Tuesday, May 7, 2019 | 5:30 PM EDT - 7:00 PM EDT
New York University School of Law | New York, NY
As the twentieth century drew to a close, Hong Kong, recently transformed into a Special Administrative Region of the PRC, seemed a city totally unlike any of its neighbors. Many observers were surprised by how light a touch Beijing seemed to be exerting in the wake of the 1997 handover, and the striking contrast between what could be said, done, and published in Hong Kong, compared to mainland metropolitan cities such as Shanghai and Shenzhen. Since the 20th anniversary of Hong Kong’s return to Chinese rule in 2017, controls have tightened dramatically amid fears of tighter political censorship and enhanced self-censorship. However, with the anniversary of the June 4th Massacre approaching, Hong Kong is still the only place on PRC soil where it can be discussed and marked in public. In 2019, what was once a chasm between civic life in Hong Kong and cities such as Guangzhou and Beijing is rapidly closing.
What does the future hold for Hong Kong? Will it become just another Chinese city that makes up the Greater Bay Area? The speakers, who have been tracking issues relating to higher education, journalism, protest, and the arts, address Hong Kong’s future under Chinese rule.
Denise Y. Ho
Denise Y. Ho is assistant professor of twentieth-century Chinese history at Yale University. She is an historian of modern China, with a particular focus on the social and cultural history of the Mao period (1949-1976). Her first book, Curating Revolution: Politics on Display in Mao’s China, appeared with Cambridge University Press in 2018. She is also co-editing a volume with Jennifer Altehenger of King’s College London on the material culture of the Mao period. Dr. Ho is currently at work on a new research project on Hong Kong and China, entitled Cross-Border Relations. She is a fellow of the National Committee’s Public Intellectuals Program.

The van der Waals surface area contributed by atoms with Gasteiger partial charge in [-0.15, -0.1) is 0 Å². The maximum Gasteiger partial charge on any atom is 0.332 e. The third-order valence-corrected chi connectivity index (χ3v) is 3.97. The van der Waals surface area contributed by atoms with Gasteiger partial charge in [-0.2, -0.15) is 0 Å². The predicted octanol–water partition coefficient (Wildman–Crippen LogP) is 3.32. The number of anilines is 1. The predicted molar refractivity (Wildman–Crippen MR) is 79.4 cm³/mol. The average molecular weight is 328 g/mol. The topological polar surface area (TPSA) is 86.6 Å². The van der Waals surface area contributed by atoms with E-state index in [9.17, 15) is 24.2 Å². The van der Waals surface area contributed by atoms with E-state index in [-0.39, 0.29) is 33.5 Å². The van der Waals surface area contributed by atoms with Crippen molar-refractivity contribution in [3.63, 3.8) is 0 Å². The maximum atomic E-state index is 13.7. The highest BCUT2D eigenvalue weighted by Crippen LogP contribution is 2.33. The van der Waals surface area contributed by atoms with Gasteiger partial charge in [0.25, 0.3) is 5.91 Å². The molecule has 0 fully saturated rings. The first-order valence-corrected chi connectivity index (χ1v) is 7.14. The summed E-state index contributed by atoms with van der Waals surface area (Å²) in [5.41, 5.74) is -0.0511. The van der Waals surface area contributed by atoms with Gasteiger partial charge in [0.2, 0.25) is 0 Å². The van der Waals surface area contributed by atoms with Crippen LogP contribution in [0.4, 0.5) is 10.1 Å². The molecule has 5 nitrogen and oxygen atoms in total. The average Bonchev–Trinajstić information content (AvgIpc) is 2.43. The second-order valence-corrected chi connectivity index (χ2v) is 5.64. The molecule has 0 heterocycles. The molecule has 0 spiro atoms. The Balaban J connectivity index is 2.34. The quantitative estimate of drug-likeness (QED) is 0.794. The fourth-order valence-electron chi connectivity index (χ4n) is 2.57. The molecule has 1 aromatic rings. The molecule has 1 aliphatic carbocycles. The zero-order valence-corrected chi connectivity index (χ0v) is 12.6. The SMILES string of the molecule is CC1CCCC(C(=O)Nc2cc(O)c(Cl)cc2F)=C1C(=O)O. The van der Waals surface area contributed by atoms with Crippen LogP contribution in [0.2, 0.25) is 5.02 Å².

Louisa Lim is an award-winning journalist who grew up in Hong Kong and reported from China for a decade for NPR and the BBC. She is a senior lecturer in audiovisual journalism at the University of Melbourne, and is currently a visiting fellow at the University of Hong Kong. She also co-hosts The Little Red Podcast, a podcast about China beyond the Beijing beltway, which won the News & Current Affairs award at the 2018 Australian Podcast Awards. Her writing about Hong Kong has appeared in the anthology Hong Kong 20/20: Reflections from a Borrowed Place, as well as The New York Times and The New Yorker, and she is the author of The People’s Republic of Amnesia: Tiananmen Revisited (Oxford University Press, 2014), which was shortlisted for the Orwell Prize and the Helen Bernstein Award for Excellence in Journalism.
Jeffrey Wasserstrom is Chancellor’s Professor of History at UC Irvine. His most recent book is the third edition of China in the 21st Century: What Everyone Needs to Know (Oxford, 2018), which he coauthored with Maura Cunningham. In addition to contributing to academic venues, he has written many reviews and commentaries for newspapers, magazines, and journals of opinion, including pieces on Hong Kong that have appeared in The Atlantic, The Nation, the Los Angeles Times, and the Los Angeles Review of Books. He is on the editorial board of Dissent magazine, serves as an academic editor for the China Channel of the Los Angeles Review of Books, and is a former member of the Board of Directors of the National Committee on U.S.-China Relations.